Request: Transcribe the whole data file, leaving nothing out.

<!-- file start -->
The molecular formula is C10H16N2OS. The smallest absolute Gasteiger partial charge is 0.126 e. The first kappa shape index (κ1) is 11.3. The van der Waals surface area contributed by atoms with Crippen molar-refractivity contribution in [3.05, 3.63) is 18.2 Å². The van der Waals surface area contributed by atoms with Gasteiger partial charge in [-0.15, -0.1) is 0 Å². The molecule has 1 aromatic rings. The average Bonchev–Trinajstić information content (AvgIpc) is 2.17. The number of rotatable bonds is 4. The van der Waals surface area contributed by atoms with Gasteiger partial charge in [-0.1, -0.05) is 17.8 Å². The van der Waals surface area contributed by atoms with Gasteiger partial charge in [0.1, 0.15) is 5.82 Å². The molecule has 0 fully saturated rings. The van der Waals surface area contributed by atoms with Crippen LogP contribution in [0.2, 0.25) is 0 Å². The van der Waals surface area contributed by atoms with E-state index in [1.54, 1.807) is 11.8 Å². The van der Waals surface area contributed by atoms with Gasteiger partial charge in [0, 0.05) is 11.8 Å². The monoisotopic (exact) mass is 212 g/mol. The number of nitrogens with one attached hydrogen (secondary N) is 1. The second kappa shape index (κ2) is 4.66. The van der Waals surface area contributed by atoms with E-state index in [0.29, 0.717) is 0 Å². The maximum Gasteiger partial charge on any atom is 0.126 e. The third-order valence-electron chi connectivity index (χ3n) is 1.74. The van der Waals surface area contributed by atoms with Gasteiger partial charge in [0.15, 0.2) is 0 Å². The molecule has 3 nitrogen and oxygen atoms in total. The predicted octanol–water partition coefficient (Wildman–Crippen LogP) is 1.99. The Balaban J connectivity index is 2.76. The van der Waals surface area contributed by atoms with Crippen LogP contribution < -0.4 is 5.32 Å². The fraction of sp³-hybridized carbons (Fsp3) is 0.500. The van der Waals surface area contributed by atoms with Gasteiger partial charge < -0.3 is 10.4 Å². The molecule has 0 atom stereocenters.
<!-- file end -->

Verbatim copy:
The molecular formula is C10H16N2OS. The smallest absolute Gasteiger partial charge is 0.126 e. The first kappa shape index (κ1) is 11.3. The van der Waals surface area contributed by atoms with Crippen molar-refractivity contribution in [3.05, 3.63) is 18.2 Å². The van der Waals surface area contributed by atoms with Gasteiger partial charge in [-0.15, -0.1) is 0 Å². The molecule has 1 aromatic rings. The average Bonchev–Trinajstić information content (AvgIpc) is 2.17. The number of rotatable bonds is 4. The van der Waals surface area contributed by atoms with Gasteiger partial charge in [-0.1, -0.05) is 17.8 Å². The van der Waals surface area contributed by atoms with Gasteiger partial charge in [0.1, 0.15) is 5.82 Å². The molecule has 0 fully saturated rings. The van der Waals surface area contributed by atoms with Crippen LogP contribution in [0.2, 0.25) is 0 Å². The van der Waals surface area contributed by atoms with E-state index in [1.54, 1.807) is 11.8 Å². The van der Waals surface area contributed by atoms with Gasteiger partial charge in [0, 0.05) is 11.8 Å². The monoisotopic (exact) mass is 212 g/mol. The number of nitrogens with one attached hydrogen (secondary N) is 1. The second kappa shape index (κ2) is 4.66. The van der Waals surface area contributed by atoms with E-state index in [0.29, 0.717) is 0 Å². The maximum Gasteiger partial charge on any atom is 0.126 e. The third-order valence-electron chi connectivity index (χ3n) is 1.74. The van der Waals surface area contributed by atoms with Gasteiger partial charge in [0.15, 0.2) is 0 Å². The molecule has 3 nitrogen and oxygen atoms in total. The predicted octanol–water partition coefficient (Wildman–Crippen LogP) is 1.99. The Balaban J connectivity index is 2.76. The van der Waals surface area contributed by atoms with Crippen LogP contribution < -0.4 is 5.32 Å². The fraction of sp³-hybridized carbons (Fsp3) is 0.500. The van der Waals surface area contributed by atoms with Gasteiger partial charge < -0.3 is 10.4 Å². The molecule has 0 atom stereocenters.